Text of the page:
Kratos’ godhood doesn’t last long, however, as Zeus strips Kratos of his powers in God of War II (2007, PS2). Kratos swears bloody vengeance on Zeus (notice a trend here?) and climbs all the way up Mt. Olympus, dispatching other deities and demigods as he goes. In the end, Kratos learns that he is actually the son of Zeus, which is why Zeus is so intent on killing him. Zeus casts Kratos down from Mt. Olympus, but Kratos enlists the help of the Titan, Gaia, and starts to climb up once again.
God of War III (2010, PS3) finishes the Greek cycle, with Kratos and the freed Titans ascend Mt. Olympus to bring down Zeus once and for all. Kratos works with the blacksmith god Hephaestus to recover Pandora’s Box, the contents of which can apparently kill even Zeus. Kratos’ quest to destroy Olympus wreaks havoc across Greece, and although he manages to kill Zeus in the end, he then turns his sword on himself. (The wound isn’t fatal, as we learn later.)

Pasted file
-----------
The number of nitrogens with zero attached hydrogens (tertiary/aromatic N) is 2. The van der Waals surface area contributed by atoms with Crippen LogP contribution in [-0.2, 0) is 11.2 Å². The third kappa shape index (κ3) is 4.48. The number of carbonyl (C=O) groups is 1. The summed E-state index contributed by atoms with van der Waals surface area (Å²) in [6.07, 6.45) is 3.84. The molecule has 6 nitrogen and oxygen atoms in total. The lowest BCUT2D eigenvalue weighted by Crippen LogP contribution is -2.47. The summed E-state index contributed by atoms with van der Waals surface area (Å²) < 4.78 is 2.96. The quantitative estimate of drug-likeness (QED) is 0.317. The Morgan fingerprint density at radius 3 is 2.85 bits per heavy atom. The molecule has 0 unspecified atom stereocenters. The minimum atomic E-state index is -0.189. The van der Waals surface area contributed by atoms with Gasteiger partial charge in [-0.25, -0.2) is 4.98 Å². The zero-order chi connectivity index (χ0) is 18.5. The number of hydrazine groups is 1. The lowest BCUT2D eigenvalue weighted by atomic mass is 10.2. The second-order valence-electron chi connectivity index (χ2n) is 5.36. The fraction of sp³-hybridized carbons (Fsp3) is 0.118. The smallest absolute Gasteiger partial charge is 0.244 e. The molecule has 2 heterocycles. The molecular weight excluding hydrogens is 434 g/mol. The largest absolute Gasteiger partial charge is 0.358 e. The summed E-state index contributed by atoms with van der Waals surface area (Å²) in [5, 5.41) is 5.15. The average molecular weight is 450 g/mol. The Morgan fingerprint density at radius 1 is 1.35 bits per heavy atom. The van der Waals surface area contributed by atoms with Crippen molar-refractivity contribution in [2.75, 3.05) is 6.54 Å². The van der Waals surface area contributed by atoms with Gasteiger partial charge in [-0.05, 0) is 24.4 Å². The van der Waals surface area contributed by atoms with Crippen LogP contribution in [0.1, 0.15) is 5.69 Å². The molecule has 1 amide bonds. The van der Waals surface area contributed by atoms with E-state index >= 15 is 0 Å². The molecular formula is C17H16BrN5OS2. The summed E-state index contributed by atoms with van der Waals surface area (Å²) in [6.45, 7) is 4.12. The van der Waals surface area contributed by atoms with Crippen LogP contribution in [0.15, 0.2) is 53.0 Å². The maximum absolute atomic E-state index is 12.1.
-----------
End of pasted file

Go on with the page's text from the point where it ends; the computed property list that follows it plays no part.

The PS2/PS3/PSP era also saw a number of spinoffs. In 2007, there was God of War: Betrayal for mobile phones, but it’s not hugely important to the story. Kratos kills a C-lister Greek god called Ceryx. I had to look him up, too.
God of War: Chains of Olympus (2008, PSP) and God of War: Ghost of Sparta (2010, PSP) were quite a bit more substantial, however. The former takes place before the first game; the latter, in-between the first and second. Chains of Olympus pits Kratos against the goddess of the seasons, Persephone, and tells us a bit more about Kratos’ relationship with his murdered daughter, Calliope. Ghost of Sparta is another family story, focusing on Kratos’ estranged brother Deimos, and how the Greek gods have shaped both of them.